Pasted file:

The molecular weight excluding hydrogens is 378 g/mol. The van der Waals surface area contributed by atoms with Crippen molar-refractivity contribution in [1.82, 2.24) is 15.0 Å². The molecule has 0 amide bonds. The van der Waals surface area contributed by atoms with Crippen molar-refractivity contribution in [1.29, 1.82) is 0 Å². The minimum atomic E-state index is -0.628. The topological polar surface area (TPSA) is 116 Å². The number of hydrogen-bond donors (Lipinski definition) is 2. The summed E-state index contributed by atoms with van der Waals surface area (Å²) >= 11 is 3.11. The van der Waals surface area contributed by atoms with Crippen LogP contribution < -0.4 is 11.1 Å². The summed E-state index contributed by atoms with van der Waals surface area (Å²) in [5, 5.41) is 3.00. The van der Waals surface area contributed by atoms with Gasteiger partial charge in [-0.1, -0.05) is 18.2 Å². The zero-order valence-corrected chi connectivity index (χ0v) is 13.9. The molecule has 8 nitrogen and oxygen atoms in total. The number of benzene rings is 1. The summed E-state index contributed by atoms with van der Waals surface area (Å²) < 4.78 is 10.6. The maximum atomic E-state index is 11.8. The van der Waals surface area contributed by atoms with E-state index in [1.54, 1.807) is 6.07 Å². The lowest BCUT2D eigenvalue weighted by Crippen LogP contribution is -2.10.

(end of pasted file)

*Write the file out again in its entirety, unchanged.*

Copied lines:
The molecular weight excluding hydrogens is 378 g/mol. The van der Waals surface area contributed by atoms with Crippen molar-refractivity contribution in [1.82, 2.24) is 15.0 Å². The molecule has 0 amide bonds. The van der Waals surface area contributed by atoms with Crippen molar-refractivity contribution in [1.29, 1.82) is 0 Å². The minimum atomic E-state index is -0.628. The topological polar surface area (TPSA) is 116 Å². The number of hydrogen-bond donors (Lipinski definition) is 2. The summed E-state index contributed by atoms with van der Waals surface area (Å²) >= 11 is 3.11. The van der Waals surface area contributed by atoms with Crippen LogP contribution < -0.4 is 11.1 Å². The summed E-state index contributed by atoms with van der Waals surface area (Å²) in [5, 5.41) is 3.00. The van der Waals surface area contributed by atoms with Gasteiger partial charge in [-0.1, -0.05) is 18.2 Å². The zero-order valence-corrected chi connectivity index (χ0v) is 13.9. The molecule has 8 nitrogen and oxygen atoms in total. The number of benzene rings is 1. The summed E-state index contributed by atoms with van der Waals surface area (Å²) < 4.78 is 10.6. The maximum atomic E-state index is 11.8. The van der Waals surface area contributed by atoms with E-state index in [1.54, 1.807) is 6.07 Å². The lowest BCUT2D eigenvalue weighted by Crippen LogP contribution is -2.10.